v. i. 1. To pass goods and commodities from one person to another
for an equivalent in goods or money; to buy or sell goods; to
barter; to trade.
[imp. & p. p. Trafficked ; p. pr. & vb. n. Trafficking
2. To trade meanly or mercenarily; to bargain.
v. t. 1. To exchange in traffic; to effect by a bargain or for
n. 1. Commerce, either by barter or by buying and selling; interchange
of goods and commodities; trade.
A merchant of great traffic through the world.
The traffic in honors, places, and pardons.
2. Commodities of the market.
You 'll see a draggled damsel
From Billingsgate her fishy traffic bear.
3. The business done upon a railway, steamboat line, etc., with
reference to the number of passengers or the amount of freight
a periodical statement of the receipts for goods and passengers,
as on a railway line.
a computer of the returns of traffic on a railway, steamboat line,
Noun 1. traffic - the aggregation of things (pedestrians or vehicles)
coming and going in a particular locality during a specified period
2. traffic - buying and selling; especially illicit trade
3. traffic - the amount of activity over a communication system
during a given period of time; "heavy traffic overloaded
the trunk lines"; "traffic on the internet is lightest
during the night"
4. traffic - social or verbal interchange (usually followed by
Verb 1. traffic - deal illegally; "traffic drugs"
2. traffic - trade or deal a commodity; "They trafficked
with us for gold"
TRAFFIC. Commerce, trade, sale or exchange of merchandise, bills,
money and the like.
To dream that you are in traffic, signifies frustrations in life
and that things are not going as smoothly as you would like it
to. You feel stuck at where you are in life.
This article is about Vehicular traffic. For other meanings of
"Traffic" see Traffic (disambiguation).
traffic Western vehicular traffic is generally organized, flowing
in lanes of travel for a particular direction, with interchanges,
traffic signals, and/or signage at intersectons to facilitate
the orderly and timely flow of traffic. Vehicles also generally
travel at the same speed on a given roadway.
Organized traffic typically reduces travel time. Though vehicles
wait at some intersections, wait time at others is much shorter.
Organized traffic degenerates to disorganized with an unexpected
occurrence, be it road construction, an accident, or an animal
obstructing the road. On particularly busy freeways, a disruption
can persist until traffic thins. William Beaty observed persistent
disruptions and named the phenomenon traffic waves.
of organized traffic frequently involve queuing theory and stochastic
Unorganized traffic Unorganized traffic occurs in the absence
of lanes and/or signals. Roads do not have lanes, though operators
tend to keep to the appropriate side if the road is wide enough.
Operators frequently overtake other operators, and obstructions
are not uncommon.
Intersections have no signals or signage, and a particular road
at a busy intersection may be dominant (that is, its traffic flows)
until a break in traffic, at which time the dominance shifts to
the other road where vehicles are queued. At the intersection
of two perpendicular roads, a traffic jam results if four vehicles
face each other side-on.
Which side? Brian Lucas answers the question, "Which side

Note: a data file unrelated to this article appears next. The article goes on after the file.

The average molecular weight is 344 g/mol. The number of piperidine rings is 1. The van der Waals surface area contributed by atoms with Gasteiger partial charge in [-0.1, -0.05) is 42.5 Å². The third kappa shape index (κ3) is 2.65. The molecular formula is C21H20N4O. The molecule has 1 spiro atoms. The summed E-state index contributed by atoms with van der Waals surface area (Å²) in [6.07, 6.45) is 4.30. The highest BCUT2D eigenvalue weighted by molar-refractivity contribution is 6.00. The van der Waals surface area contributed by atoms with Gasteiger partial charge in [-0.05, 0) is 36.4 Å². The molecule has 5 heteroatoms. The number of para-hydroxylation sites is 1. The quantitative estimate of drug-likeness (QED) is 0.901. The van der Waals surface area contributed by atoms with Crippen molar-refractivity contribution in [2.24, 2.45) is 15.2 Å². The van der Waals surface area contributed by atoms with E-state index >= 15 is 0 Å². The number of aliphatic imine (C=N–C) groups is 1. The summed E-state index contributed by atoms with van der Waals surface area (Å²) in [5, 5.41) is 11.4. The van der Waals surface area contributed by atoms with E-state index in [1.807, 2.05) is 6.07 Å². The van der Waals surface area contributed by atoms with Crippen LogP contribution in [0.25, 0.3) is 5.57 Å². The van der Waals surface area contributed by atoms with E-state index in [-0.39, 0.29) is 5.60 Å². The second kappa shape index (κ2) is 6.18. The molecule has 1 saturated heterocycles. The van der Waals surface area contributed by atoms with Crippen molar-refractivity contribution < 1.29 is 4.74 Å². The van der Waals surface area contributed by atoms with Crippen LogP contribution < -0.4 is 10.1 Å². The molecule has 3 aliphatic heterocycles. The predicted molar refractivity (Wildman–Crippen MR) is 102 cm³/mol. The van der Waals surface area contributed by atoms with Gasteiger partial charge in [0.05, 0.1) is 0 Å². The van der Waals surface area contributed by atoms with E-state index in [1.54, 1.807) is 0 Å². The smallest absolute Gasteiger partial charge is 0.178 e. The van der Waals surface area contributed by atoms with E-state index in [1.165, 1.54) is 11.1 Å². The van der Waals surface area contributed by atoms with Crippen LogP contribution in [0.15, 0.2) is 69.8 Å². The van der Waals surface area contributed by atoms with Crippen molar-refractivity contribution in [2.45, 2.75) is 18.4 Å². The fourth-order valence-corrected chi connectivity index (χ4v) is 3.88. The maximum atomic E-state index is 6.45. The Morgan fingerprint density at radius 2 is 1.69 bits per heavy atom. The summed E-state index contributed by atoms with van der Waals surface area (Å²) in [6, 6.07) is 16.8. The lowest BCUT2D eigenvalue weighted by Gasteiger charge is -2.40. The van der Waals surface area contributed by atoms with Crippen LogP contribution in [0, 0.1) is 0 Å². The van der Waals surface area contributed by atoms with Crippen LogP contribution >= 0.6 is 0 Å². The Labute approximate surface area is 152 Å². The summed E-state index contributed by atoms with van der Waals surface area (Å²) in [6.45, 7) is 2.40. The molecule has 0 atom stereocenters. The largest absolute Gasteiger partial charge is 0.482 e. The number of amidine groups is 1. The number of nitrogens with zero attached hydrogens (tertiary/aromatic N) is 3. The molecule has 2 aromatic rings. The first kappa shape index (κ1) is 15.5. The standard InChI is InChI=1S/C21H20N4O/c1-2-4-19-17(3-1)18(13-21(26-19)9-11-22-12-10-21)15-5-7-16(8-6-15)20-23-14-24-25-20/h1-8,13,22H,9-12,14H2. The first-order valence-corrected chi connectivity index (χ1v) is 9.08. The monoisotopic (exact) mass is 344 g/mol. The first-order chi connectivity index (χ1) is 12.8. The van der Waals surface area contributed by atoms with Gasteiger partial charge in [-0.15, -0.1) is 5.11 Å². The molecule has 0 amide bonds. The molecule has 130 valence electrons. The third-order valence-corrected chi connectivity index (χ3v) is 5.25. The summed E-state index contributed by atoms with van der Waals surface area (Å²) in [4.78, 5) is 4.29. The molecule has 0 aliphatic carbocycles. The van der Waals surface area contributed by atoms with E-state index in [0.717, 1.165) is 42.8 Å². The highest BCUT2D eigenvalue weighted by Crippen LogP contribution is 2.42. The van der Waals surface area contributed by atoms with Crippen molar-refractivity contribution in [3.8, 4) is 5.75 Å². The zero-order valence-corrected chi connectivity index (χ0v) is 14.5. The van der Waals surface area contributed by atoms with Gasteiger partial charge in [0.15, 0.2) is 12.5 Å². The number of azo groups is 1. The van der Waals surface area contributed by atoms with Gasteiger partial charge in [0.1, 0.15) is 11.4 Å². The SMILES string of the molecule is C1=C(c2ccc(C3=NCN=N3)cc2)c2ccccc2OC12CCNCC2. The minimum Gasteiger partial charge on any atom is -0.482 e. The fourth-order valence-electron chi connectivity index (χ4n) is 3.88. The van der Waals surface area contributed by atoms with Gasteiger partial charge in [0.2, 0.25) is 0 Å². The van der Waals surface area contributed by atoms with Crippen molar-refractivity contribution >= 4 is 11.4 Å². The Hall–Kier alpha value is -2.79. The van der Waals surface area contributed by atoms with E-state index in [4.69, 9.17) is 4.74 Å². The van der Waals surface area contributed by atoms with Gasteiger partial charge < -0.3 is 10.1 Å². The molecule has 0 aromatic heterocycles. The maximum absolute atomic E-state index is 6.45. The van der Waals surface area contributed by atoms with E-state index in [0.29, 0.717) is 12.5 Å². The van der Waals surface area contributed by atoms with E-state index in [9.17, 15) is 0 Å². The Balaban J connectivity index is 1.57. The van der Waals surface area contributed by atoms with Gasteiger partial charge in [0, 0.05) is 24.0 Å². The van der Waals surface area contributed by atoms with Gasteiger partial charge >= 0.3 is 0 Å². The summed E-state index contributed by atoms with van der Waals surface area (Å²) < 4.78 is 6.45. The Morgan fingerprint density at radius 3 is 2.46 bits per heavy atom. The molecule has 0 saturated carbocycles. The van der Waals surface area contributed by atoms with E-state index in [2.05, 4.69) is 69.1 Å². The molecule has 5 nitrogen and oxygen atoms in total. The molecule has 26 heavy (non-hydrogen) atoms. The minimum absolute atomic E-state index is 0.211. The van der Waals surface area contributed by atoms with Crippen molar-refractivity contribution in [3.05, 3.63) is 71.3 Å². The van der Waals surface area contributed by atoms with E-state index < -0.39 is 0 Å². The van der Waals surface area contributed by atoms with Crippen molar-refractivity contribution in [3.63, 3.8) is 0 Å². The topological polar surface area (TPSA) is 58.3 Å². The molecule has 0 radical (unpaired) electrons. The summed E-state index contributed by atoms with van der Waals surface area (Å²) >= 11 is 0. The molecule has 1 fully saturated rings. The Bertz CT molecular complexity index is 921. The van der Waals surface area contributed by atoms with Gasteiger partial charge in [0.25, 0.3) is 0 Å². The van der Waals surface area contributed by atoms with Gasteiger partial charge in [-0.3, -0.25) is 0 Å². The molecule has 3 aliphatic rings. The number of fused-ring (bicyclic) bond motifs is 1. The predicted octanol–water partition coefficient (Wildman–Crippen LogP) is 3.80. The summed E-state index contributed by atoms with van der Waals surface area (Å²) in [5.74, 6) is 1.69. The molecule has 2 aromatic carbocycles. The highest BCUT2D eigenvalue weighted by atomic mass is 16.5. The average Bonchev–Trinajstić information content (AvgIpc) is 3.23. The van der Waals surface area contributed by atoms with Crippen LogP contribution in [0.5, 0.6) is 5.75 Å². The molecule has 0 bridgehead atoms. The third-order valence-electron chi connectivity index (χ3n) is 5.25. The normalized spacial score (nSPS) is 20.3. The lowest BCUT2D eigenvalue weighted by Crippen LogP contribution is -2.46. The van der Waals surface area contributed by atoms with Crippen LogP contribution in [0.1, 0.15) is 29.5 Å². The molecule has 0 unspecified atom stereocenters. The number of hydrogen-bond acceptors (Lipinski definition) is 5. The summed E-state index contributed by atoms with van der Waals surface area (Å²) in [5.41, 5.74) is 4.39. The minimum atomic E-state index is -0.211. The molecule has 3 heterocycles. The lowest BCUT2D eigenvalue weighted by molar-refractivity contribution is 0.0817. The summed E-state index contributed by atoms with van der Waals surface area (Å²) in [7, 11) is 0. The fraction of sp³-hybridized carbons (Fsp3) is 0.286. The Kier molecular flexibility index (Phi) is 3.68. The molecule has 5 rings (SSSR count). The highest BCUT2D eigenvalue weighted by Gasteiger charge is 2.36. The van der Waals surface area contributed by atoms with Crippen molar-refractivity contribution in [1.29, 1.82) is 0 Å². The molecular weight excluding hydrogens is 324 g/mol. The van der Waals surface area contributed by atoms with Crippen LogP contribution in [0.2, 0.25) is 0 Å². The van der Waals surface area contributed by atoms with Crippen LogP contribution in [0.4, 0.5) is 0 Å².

of the road do they drive on?" About 34% of the world by
country population drives on the left, and 66% keeps right. By
roadway miles, about 72% drive on the right.
Rules of the road
linksWhich side of the road do they drive on?
ESP, answer, balance of trade, bargain, barter, be in, big business,
black-market, bootleg, business, business dealings, buy and sell,
carry, change, closeness, commerce, commercial affairs, commercial
relations, communication, communion, congress, connection, contact,
conversation, converse, conveyance, correspondence, custom, deal,
deal in, dealing, dealings, do business, exchange, fair trade,
familiarity, free trade, freight, give in exchange, handle, horse-trade,
industry, information, interaction, interchange, intercommunication,
intercommunion, intercourse, interplay, intimacy, job, linguistic
intercourse, market, marketing, mercantile business, merchandise,
merchantry, message, moonshine, movement, multilateral trade,
push, reciprocal trade, relations, relationship, reply, response,
restraint of trade, retail, sell, shipping, shove, small business,
social intercourse, speaking, speech, speech circuit, speech situation,
swap, swap horses, switch, take in exchange, talking, telepathy,
the business world, the marketplace, touch, trade, trade in, trade
off, trade sight unseen, traffic in, transport, transportation,
travel, truck, two-way communication, unilateral trade, wholesale
More Related Words and Usage Samples
0525dell.html cx forbes.com ld traffic traffic alert traffic info
st louis traffic traffic control sign traffic movie local traffic
report dc traffic washington 0527soapbox.html cz forbes.com jf
traffic led traffic signal internet traffic school buy web site
traffic florida online traffic school orange county traffic baltimore
traffic denver traffic emissions traffic traffic news maryland
traffic pay per performance traffic web nyc traffic san diego
traffic report script system traffic traffic citation metro traffic
weather popup traffic traffic script los angeles traffic report
new york traffic traffic exchange software chicago traffic report
traffic system traffic exchange system exit traffic exit traffic
exchange traffic promotion traffic exchange script new jersey
traffic california traffic traffic camera air traffic dallas traffic
chp traffic traffic update nj traffic local traffic california
traffic school targeted web site traffic traffic jam bay area